Deere uses e-hubs to build relationships with dealers

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In 1998, John Deere & Co.’s agricultural division began looking for ways to help its U.S. dealers capitalize on the significant market for used agricultural equipment. Deere wanted to strengthen its relationships with those dealers and help them sell equipment more efficiently.

One way the company has done this is through online marketplaces that allow its dealers to search a database of used equipment. In 1998, Deere launched Used Xpress, a b-to-b Web marketplace created by Banta Integrated Media, Cambridge, Mass. Used Xpress, which dealers subscribe to on a monthly basis, currently has 1,300 dealers signed up.

When a customer asks for used equipment that the dealer doesn’t have in stock, the dealer can satisfy that request from another dealer’s inventory, said Roger Johnson, the agricultural division’s marketing manager. "Now he can say: ‘I don’t have one, but I can find you one,’" Johnson said.

Within a year of its launch, Used Xpress spawned a hybrid site called Machine Finder, aimed at businesses and consumers. Initially, the public site sold both new and used equipment via dealers or resellers. In many cases, dealers posted their used inventory on both Used Xpress and Machine Finder.

The two sites allowed dealers to serve customers, but they had no comprehensive method of organizing the product information. As the online inventory grew, thumbnail photos of equipment became inadequate because potential buyers had to scan pages of equipment instead of honing in quickly on a category, manufacturer or geographic location.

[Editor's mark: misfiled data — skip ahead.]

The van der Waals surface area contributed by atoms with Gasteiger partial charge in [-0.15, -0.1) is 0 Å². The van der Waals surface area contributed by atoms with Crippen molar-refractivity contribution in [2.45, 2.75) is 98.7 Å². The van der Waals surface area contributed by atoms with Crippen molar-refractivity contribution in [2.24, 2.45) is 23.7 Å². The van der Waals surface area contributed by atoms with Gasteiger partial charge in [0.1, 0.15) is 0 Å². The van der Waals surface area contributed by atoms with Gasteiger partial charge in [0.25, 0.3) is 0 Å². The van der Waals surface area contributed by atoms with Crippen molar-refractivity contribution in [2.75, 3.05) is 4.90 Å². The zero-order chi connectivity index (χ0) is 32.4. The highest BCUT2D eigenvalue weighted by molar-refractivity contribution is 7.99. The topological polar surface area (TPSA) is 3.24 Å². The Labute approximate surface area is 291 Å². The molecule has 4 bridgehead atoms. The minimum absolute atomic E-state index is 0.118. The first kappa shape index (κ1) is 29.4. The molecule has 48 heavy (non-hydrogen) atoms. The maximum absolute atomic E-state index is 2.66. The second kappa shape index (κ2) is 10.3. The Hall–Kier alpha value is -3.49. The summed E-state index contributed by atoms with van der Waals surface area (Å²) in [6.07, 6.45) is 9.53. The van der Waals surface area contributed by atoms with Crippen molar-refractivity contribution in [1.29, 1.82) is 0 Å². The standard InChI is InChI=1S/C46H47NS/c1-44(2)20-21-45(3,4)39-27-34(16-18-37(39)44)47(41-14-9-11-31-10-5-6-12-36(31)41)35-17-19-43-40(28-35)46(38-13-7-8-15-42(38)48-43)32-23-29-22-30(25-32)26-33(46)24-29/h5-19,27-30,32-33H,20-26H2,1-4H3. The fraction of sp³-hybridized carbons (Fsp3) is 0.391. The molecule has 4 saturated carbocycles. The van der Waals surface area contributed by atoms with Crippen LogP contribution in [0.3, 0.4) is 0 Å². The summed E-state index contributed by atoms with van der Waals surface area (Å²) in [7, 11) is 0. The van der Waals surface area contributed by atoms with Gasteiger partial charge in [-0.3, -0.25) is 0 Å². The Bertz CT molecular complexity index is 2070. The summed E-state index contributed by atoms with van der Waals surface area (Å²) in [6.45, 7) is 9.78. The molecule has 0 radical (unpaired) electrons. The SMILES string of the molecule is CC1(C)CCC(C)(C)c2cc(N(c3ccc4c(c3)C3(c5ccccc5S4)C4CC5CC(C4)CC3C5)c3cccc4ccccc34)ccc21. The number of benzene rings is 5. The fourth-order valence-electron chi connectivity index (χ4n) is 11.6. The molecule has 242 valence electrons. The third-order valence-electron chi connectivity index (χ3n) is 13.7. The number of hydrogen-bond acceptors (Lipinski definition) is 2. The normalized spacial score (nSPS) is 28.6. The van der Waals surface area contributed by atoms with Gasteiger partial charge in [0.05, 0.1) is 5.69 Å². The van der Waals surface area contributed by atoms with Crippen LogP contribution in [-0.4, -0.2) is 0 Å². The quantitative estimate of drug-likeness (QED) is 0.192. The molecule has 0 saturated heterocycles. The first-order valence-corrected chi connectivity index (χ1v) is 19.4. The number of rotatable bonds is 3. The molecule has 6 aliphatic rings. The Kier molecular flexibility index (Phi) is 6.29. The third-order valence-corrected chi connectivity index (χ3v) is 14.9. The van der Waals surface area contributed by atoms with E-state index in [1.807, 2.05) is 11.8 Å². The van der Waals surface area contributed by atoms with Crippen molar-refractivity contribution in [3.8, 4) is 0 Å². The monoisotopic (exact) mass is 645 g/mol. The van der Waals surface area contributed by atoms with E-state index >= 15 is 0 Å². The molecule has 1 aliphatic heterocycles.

So Banta went back to the drawing board earlier this year and found a way to organize the more than 40,000 pieces of equipment in a searchable database. It applied that solution to the Machine Finder site in mid-July. It also created an online interface so the dealers and the manufacturer could easily access it and update content.

The database now generates search results as tables so users can compare products. A new administrative interface enables all parties to update content. In addition, the software helps overseas managers translate the site’s text into seven languages with only a keystroke, said Doug Gray, Banta’s art director.

Since the Machine Finder site relaunched, John Deere has seen a 40% increase in traffic, to about 2 million hits a week, with more than 75,000 pieces of equipment viewed a week, Johnson said. Based on this early success, Deere asked Banta to overhaul the Used Xpress site using the same product-management technology. Deere hopes to have the new system in place by the end of the year.

Deere sees the marketplaces as a boon to its business.

"We know that when dealers get overstocked with used equipment, they stop selling new equipment," Johnson said. "Used equipment sales help sell new equipment, because everyone’s got something to trade in."

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